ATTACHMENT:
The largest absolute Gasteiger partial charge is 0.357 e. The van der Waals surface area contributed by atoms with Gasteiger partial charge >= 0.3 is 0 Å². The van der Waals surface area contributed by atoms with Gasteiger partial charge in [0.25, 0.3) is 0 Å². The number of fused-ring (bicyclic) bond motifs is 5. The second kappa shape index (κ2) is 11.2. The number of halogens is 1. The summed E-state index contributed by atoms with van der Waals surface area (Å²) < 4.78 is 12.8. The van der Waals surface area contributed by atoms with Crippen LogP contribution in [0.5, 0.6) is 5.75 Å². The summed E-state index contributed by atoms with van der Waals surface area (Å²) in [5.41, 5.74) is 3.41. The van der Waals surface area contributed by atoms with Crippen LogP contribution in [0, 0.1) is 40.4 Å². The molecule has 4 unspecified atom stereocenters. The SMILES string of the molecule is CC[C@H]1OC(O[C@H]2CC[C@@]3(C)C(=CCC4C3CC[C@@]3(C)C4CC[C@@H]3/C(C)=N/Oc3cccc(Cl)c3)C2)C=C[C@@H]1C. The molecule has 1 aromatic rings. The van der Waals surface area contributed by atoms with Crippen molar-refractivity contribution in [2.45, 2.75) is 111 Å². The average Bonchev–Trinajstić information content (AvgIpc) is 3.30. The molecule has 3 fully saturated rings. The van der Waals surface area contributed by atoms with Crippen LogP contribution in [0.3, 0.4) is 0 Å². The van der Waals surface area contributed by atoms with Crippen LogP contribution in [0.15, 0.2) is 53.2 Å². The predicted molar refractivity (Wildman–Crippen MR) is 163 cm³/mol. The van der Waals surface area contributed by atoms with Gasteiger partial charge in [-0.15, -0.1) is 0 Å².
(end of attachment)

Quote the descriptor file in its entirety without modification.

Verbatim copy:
The largest absolute Gasteiger partial charge is 0.357 e. The van der Waals surface area contributed by atoms with Gasteiger partial charge >= 0.3 is 0 Å². The van der Waals surface area contributed by atoms with Gasteiger partial charge in [0.25, 0.3) is 0 Å². The number of fused-ring (bicyclic) bond motifs is 5. The second kappa shape index (κ2) is 11.2. The number of halogens is 1. The summed E-state index contributed by atoms with van der Waals surface area (Å²) < 4.78 is 12.8. The van der Waals surface area contributed by atoms with Crippen LogP contribution in [0.5, 0.6) is 5.75 Å². The summed E-state index contributed by atoms with van der Waals surface area (Å²) in [5.41, 5.74) is 3.41. The van der Waals surface area contributed by atoms with Crippen LogP contribution in [0, 0.1) is 40.4 Å². The molecule has 4 unspecified atom stereocenters. The SMILES string of the molecule is CC[C@H]1OC(O[C@H]2CC[C@@]3(C)C(=CCC4C3CC[C@@]3(C)C4CC[C@@H]3/C(C)=N/Oc3cccc(Cl)c3)C2)C=C[C@@H]1C. The molecule has 1 aromatic rings. The van der Waals surface area contributed by atoms with Crippen molar-refractivity contribution in [2.45, 2.75) is 111 Å². The average Bonchev–Trinajstić information content (AvgIpc) is 3.30. The molecule has 3 fully saturated rings. The van der Waals surface area contributed by atoms with Crippen LogP contribution in [0.3, 0.4) is 0 Å². The van der Waals surface area contributed by atoms with Crippen LogP contribution in [0.15, 0.2) is 53.2 Å². The predicted molar refractivity (Wildman–Crippen MR) is 163 cm³/mol. The van der Waals surface area contributed by atoms with Gasteiger partial charge in [-0.15, -0.1) is 0 Å².